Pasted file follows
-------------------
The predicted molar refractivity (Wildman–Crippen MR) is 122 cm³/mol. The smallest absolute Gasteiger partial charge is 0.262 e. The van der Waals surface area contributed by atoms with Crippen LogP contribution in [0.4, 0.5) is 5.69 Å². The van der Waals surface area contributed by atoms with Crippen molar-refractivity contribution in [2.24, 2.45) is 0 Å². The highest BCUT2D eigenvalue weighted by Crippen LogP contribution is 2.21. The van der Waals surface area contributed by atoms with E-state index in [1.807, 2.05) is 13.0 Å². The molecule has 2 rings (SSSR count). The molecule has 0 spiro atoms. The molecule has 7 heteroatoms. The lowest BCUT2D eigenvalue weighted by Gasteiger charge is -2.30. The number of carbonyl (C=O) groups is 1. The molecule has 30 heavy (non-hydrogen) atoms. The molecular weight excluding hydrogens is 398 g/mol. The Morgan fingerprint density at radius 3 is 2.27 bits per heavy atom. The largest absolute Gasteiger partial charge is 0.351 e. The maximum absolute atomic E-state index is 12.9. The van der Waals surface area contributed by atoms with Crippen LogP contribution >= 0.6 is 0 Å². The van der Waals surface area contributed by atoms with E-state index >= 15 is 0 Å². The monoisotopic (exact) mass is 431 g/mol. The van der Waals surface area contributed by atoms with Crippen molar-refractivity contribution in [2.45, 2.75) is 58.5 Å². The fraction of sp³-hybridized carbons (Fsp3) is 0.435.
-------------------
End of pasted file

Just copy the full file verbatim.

The predicted molar refractivity (Wildman–Crippen MR) is 122 cm³/mol. The smallest absolute Gasteiger partial charge is 0.262 e. The van der Waals surface area contributed by atoms with Crippen LogP contribution in [0.4, 0.5) is 5.69 Å². The van der Waals surface area contributed by atoms with Crippen molar-refractivity contribution in [2.24, 2.45) is 0 Å². The highest BCUT2D eigenvalue weighted by Crippen LogP contribution is 2.21. The van der Waals surface area contributed by atoms with E-state index in [1.807, 2.05) is 13.0 Å². The molecule has 2 rings (SSSR count). The molecule has 0 spiro atoms. The molecule has 7 heteroatoms. The lowest BCUT2D eigenvalue weighted by Gasteiger charge is -2.30. The number of carbonyl (C=O) groups is 1. The molecule has 30 heavy (non-hydrogen) atoms. The molecular weight excluding hydrogens is 398 g/mol. The Morgan fingerprint density at radius 3 is 2.27 bits per heavy atom. The largest absolute Gasteiger partial charge is 0.351 e. The maximum absolute atomic E-state index is 12.9. The van der Waals surface area contributed by atoms with Crippen LogP contribution >= 0.6 is 0 Å². The van der Waals surface area contributed by atoms with E-state index >= 15 is 0 Å². The monoisotopic (exact) mass is 431 g/mol. The van der Waals surface area contributed by atoms with Crippen molar-refractivity contribution in [2.45, 2.75) is 58.5 Å². The fraction of sp³-hybridized carbons (Fsp3) is 0.435.